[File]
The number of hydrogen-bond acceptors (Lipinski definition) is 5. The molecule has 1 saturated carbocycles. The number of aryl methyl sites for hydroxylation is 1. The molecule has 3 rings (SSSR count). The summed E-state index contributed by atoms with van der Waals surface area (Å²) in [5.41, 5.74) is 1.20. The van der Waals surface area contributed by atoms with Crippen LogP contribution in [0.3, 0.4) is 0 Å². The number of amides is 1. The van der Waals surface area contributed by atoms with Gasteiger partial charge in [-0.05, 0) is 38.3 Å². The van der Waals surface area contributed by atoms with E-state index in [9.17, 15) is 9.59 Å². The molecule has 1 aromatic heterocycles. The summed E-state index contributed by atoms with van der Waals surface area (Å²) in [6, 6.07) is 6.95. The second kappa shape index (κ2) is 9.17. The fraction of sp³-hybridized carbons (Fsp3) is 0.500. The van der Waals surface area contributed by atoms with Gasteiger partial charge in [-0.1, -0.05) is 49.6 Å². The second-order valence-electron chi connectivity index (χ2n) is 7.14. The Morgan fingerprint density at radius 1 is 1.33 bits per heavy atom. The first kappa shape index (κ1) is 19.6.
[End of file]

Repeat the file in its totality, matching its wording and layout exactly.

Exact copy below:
The number of hydrogen-bond acceptors (Lipinski definition) is 5. The molecule has 1 saturated carbocycles. The number of aryl methyl sites for hydroxylation is 1. The molecule has 3 rings (SSSR count). The summed E-state index contributed by atoms with van der Waals surface area (Å²) in [5.41, 5.74) is 1.20. The van der Waals surface area contributed by atoms with Crippen LogP contribution in [0.3, 0.4) is 0 Å². The number of amides is 1. The van der Waals surface area contributed by atoms with Gasteiger partial charge in [-0.05, 0) is 38.3 Å². The van der Waals surface area contributed by atoms with E-state index in [9.17, 15) is 9.59 Å². The molecule has 1 aromatic heterocycles. The summed E-state index contributed by atoms with van der Waals surface area (Å²) in [6, 6.07) is 6.95. The second kappa shape index (κ2) is 9.17. The fraction of sp³-hybridized carbons (Fsp3) is 0.500. The van der Waals surface area contributed by atoms with Gasteiger partial charge in [-0.1, -0.05) is 49.6 Å². The second-order valence-electron chi connectivity index (χ2n) is 7.14. The Morgan fingerprint density at radius 1 is 1.33 bits per heavy atom. The first kappa shape index (κ1) is 19.6.